Tuesday, October 5, 2010

The Perils of Passionate PSA Production

It's a sad day when I find myself anywhere near the same position as Fox News on anything -- let alone marketing.  Yet, here I am, partially in agreement; and I have to say I really resent it.  (Glad it doesn't happen every day).

Here's the back story:  In the UK, several charities pooled their resources to produce a public service ad promoting their carbon emissions goals: Reduce emissions 10% by 2010.  The resulting piece is offensive and the charities have publicly disowned it.  There's really no room for disagreement on the offensive bit, unless the viewer is a masochistic, homicidal sociopath.  But, please, view it for yourself and don't take my word for it -- or anyone else's.

Here's the link, now go ahead and watch it -- I'll wait here.  http://www.youtube.com/watch?v=sSTLDel-G9k .  BTW, don't let your younger kids watch it over your shoulder.  Seriously.

Back? Having seen it, can't you just imagine someone in the planning meeting for this video saying how important it will be to create a PSA that "resonates with the public on a visceral level?"   And off they went ... 

On the bright side, it does provide us with a profoundly bad example of environmental cause marketing.  And it's not even greenwash -- it's just disturbing.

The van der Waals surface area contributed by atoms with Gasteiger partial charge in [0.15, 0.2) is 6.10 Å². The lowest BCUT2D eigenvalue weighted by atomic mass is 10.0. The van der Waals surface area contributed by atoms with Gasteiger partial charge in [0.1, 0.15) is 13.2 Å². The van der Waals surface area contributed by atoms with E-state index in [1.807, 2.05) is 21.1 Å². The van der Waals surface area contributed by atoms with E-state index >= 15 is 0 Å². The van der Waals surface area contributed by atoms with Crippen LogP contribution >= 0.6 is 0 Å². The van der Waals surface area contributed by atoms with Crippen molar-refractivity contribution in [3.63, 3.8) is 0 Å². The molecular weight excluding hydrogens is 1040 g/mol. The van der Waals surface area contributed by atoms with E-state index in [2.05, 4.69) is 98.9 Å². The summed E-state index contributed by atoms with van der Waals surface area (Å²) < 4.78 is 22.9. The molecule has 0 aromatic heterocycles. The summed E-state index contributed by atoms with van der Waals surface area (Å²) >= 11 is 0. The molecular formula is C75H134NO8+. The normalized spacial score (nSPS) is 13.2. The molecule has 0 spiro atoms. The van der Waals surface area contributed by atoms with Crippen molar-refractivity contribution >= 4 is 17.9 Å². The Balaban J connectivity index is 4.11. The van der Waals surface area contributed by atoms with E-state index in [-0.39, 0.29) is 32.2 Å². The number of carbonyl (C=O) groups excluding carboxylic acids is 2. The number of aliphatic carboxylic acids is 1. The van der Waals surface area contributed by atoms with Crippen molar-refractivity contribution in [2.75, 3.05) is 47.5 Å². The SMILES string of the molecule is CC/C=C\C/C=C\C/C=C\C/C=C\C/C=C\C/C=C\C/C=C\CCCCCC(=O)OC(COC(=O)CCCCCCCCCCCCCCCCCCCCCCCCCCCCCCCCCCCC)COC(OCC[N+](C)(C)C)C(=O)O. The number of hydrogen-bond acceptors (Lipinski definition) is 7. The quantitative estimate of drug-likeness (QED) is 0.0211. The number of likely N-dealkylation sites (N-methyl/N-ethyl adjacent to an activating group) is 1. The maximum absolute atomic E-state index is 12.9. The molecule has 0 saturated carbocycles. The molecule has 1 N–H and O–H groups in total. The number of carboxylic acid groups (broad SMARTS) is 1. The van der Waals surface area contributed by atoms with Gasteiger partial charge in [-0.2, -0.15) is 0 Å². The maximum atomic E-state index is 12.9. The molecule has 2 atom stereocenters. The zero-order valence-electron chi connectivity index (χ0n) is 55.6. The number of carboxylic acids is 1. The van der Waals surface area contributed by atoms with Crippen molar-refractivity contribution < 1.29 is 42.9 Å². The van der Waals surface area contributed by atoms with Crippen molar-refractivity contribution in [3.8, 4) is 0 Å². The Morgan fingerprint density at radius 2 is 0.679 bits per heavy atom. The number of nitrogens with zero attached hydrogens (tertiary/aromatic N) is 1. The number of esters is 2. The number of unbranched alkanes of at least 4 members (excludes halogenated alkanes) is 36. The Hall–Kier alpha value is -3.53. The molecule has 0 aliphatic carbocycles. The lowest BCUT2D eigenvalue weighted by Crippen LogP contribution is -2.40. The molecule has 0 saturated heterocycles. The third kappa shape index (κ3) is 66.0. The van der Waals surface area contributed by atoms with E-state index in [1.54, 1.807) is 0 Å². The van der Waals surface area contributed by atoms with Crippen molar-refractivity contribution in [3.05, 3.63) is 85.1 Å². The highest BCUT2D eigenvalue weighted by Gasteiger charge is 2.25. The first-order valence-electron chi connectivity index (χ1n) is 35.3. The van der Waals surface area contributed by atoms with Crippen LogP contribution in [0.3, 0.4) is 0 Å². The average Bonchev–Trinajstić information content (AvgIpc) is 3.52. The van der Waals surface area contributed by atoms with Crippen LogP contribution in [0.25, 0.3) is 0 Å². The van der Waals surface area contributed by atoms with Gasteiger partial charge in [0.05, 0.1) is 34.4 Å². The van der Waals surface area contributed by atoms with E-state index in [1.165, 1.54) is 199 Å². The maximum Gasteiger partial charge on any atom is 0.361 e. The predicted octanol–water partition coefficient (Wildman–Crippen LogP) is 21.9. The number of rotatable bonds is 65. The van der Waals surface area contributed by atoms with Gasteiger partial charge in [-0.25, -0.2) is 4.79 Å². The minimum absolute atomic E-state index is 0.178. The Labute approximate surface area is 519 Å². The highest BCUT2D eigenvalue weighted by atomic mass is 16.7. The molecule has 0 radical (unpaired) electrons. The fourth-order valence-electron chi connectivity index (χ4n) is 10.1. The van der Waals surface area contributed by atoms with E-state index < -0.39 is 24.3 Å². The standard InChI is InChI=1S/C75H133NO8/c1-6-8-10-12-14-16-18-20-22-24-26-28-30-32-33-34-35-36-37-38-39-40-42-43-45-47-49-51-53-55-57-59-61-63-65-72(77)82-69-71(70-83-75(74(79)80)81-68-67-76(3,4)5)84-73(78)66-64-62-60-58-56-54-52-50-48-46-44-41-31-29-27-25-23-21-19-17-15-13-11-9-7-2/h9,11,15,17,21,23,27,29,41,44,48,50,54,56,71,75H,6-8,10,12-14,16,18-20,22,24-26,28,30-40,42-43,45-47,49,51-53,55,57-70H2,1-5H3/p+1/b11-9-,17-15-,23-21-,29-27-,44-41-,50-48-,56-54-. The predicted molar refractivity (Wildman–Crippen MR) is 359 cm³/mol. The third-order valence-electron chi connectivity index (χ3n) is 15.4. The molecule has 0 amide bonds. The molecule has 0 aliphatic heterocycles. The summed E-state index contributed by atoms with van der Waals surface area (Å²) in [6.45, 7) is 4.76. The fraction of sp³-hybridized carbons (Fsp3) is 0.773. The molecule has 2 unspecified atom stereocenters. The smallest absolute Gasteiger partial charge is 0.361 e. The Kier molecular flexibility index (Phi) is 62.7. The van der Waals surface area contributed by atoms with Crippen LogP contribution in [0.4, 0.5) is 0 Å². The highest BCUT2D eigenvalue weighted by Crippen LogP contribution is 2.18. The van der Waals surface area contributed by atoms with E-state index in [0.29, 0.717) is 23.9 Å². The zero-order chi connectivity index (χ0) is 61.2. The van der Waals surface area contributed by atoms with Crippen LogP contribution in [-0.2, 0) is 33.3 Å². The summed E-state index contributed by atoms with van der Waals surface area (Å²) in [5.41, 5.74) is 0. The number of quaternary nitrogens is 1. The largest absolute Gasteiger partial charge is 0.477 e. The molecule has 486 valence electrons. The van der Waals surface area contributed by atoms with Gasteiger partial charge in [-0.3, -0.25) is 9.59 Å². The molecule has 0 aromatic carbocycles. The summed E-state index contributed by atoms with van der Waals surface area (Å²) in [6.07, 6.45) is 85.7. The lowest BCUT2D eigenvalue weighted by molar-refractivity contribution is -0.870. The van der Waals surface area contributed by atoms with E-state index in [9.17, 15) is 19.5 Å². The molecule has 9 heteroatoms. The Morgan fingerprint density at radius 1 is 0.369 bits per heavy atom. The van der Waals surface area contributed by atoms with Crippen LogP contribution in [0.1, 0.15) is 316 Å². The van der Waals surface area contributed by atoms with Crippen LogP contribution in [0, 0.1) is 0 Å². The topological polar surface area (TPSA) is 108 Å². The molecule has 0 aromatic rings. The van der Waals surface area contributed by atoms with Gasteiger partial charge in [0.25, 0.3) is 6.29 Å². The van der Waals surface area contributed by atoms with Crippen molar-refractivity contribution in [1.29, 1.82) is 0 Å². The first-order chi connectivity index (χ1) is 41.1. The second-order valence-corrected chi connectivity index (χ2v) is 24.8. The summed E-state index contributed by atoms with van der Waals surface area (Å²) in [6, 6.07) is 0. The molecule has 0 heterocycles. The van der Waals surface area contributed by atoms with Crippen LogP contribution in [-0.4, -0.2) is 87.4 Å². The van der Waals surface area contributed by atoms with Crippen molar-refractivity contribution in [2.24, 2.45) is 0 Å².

Which raises the question, how does this happen among people who are not masochistic, homicidal sociopaths?  You may not realize it, but something similar happens rather often in marketing.  

The "No Pressure" video you just saw is an extreme case of what can happen when a team with lofty goals becomes too isolated in their pursuit of impact.  At some point the collaborative process breaks down and the cohesive unit starts putting the notion of "Impact" ahead of the goal itself.  They cheer each other on to increasing levels of bad judgement and lose complete track of the message.  In the end, you get a memorable ad, video, or commercial where the message is overpowered by graphics, special effects and/or sensationalism.

Ever remember a televised commercial, but not the product it was pitching?  Same thing, only tamer.

When this applies to a cause people are passionate about, the stakes become higher, the team often becomes more insular (i.e., less collaborative with other stakeholders), and the desire to make an indelible impact on the market becomes more pronounced.

How can we avoid this happening to us?
1.  Involve at least two experts over the age of 40 in managing the project -- so you have someone who knows what to watch for when the creative process starts to take on a life of its own, plus a spare.  S/he will need back up.
2.  Avoid trying to be too cool, too smart, too avant garde -- speak to your audience in their language vs. your own.
3.  Do not settle for drinking your own bath water, as my mother would say; i.e., make sure your team is not too insular, a variety of points of view are part of the process, and a decision maker on the client side is part of that team.
4.  Build sanity checkpoints into the process.  At those points, run your progress by an outside party(ies), get their impressions/feedback, then incorporate it.
5.  Screen the final version for a well-constructed focus group, record their feedback, use it.
6.  Don't release anything publicly without your clients' approval.

That should keep you out of Fox News -- at least for your marketing efforts! ;-)

As always, just thinking out loud ...